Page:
Protein can be very satiating, thus making it hard to eat a lot of it at one time. So, breaking it into small portions can help!
Now, planning around time is really up to your training or running times.
One rule you are going to want to follow is the pre- and post-workout protein consumption times.
As you are running, you don’t want a ton of protein sitting on your stomach. So, it’s advised that you keep pre-run protein consumption to about 1-2 hours away from run time. This will ensure that everything has been broken down. It also helps to aid in you having protein ready for the run.
The most important time to consume protein is after you finish your workout.
The 45-60 minutes after your run are the ‘gold hour’ for feeding your muscles.
This is a crucial time in which the body is ready to take some nutrients in and start the recovery process. So, we want to make sure that we have it on deck and ready to go. You have time to get it done, so don’t think you need to do it immediately.
These are really the only times you NEED to plan for, if you are looking to optimize performance and recovery.
Is Protein Powder Necessary for Runners?
You do NOT have to use protein shakes.
Protein shakes are a supplement that helps you to meet your protein requirements.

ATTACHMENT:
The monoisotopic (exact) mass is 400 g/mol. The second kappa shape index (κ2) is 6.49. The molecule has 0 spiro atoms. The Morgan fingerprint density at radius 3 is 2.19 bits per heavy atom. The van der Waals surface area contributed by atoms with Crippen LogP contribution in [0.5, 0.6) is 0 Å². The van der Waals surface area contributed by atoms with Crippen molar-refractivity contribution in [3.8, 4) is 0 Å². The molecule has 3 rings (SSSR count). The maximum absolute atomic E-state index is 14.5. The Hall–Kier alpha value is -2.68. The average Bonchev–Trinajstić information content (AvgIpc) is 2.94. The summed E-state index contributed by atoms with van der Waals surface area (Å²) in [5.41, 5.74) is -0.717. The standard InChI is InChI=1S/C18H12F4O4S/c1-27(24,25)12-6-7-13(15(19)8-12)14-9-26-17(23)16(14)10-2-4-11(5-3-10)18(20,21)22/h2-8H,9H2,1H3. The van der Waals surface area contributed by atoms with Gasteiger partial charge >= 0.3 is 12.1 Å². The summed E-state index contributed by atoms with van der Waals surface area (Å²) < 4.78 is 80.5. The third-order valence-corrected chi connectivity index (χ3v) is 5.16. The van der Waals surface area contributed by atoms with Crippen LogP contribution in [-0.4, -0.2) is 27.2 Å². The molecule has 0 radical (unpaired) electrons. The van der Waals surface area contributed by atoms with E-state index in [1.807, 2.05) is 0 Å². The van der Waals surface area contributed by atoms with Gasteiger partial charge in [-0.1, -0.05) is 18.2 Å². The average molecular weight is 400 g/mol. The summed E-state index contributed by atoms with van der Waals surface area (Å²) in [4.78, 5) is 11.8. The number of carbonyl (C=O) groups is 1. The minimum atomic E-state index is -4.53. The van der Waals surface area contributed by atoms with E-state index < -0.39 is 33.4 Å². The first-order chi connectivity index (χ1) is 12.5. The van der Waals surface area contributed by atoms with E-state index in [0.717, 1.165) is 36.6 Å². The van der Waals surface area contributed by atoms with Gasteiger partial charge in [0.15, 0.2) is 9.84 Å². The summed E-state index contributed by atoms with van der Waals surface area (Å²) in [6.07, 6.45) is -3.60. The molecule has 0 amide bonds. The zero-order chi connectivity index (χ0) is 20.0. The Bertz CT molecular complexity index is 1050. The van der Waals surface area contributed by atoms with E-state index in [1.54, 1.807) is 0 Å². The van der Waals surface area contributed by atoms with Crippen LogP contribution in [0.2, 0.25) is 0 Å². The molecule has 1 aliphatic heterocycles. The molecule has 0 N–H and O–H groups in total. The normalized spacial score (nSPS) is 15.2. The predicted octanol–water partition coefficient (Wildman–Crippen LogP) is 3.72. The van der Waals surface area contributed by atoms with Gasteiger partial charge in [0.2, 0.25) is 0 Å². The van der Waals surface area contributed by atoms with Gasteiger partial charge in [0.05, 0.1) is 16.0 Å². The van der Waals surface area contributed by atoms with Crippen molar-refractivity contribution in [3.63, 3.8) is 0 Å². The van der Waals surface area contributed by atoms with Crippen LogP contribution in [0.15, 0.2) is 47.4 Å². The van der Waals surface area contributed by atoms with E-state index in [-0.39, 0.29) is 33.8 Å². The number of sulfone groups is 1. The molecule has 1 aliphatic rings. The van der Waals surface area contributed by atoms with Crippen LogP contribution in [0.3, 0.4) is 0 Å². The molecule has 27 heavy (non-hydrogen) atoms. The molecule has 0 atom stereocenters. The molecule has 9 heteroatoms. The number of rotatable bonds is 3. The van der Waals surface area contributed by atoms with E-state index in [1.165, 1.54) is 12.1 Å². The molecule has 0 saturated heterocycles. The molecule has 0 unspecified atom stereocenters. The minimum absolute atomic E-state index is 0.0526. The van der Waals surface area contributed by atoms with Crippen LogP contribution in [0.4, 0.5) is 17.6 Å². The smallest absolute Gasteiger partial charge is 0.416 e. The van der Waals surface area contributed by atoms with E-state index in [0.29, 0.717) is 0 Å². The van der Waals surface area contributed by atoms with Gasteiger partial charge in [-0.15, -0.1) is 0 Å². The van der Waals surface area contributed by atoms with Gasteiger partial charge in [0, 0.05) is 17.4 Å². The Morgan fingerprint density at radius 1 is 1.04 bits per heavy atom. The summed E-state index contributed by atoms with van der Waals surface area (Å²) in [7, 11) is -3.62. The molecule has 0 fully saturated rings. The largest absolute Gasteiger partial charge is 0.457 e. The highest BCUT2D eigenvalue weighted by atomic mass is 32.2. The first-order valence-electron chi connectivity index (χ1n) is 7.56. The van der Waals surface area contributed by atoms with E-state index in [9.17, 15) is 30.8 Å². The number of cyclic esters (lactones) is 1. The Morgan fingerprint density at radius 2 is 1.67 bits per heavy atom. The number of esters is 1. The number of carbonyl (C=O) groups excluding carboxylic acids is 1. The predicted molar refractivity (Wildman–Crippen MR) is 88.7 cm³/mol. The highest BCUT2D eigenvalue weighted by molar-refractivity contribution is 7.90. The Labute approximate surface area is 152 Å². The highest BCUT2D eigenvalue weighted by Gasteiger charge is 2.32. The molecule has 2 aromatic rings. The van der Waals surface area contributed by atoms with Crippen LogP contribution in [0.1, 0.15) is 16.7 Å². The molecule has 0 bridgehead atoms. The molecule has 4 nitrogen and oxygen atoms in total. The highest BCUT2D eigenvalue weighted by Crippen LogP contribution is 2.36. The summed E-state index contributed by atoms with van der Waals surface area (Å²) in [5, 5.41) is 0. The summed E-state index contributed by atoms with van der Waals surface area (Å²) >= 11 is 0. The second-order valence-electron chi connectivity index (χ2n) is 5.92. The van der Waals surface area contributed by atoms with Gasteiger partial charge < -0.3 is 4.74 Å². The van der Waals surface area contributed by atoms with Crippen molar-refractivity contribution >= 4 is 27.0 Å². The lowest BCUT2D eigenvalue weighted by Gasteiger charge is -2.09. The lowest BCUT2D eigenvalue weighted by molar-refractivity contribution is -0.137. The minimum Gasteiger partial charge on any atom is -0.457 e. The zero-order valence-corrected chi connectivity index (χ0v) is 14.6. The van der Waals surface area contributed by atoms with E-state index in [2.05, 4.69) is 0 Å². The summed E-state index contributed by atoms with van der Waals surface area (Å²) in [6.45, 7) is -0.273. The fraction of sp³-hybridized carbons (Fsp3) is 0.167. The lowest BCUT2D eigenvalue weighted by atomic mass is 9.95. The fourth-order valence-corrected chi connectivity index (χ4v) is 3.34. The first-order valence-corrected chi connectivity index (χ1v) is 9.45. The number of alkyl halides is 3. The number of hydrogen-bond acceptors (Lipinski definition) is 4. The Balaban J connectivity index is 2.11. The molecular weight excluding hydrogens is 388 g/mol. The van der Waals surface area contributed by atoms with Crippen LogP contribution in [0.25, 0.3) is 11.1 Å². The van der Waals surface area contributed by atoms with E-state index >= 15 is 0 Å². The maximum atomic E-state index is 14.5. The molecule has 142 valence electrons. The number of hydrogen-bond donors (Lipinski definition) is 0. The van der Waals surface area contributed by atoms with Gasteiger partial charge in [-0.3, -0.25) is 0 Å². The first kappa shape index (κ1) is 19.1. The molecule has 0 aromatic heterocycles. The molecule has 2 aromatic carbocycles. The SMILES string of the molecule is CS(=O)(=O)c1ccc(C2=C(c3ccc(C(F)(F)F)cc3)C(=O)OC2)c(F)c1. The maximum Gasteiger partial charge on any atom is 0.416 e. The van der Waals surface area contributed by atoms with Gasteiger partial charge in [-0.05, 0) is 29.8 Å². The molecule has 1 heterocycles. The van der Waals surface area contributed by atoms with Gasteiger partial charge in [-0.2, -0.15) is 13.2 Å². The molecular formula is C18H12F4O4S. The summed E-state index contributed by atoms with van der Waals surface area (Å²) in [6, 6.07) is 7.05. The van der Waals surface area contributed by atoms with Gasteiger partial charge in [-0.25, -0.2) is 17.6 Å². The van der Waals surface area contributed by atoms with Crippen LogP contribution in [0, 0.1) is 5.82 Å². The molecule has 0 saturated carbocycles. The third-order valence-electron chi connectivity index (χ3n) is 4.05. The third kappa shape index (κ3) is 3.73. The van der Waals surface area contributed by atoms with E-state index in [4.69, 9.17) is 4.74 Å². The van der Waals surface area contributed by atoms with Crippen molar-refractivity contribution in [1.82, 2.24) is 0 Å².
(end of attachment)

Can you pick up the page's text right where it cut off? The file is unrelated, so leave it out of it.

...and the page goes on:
They are easy and convenient in comparison to having to sit and have a meal.
Many people, especially athletes, use them to hit those higher protein numbers without having to spend much time on a meal.
They are not a magical muscle builder, and they will not make you bulky. They are essentially just a form of food with relatively high protein content.
Now, they are not necessary if you can get enough protein in with just your food.
In a perfect world, all of your protein would come from whole food sources, however, that’s just not realistic for some people. This is where a protein shake can help to supplement what you are missing.
If you find it hard to hit the number you need to recover, then try adding in a protein shake or two to your day!
They’re convenient and easy to consume.
Just watch out for hidden sweeteners and low quality ingredients.
Best Protein Shakes for Runners
There are a million different protein shakes on the market now. However, which one is going to be best for protein for runners?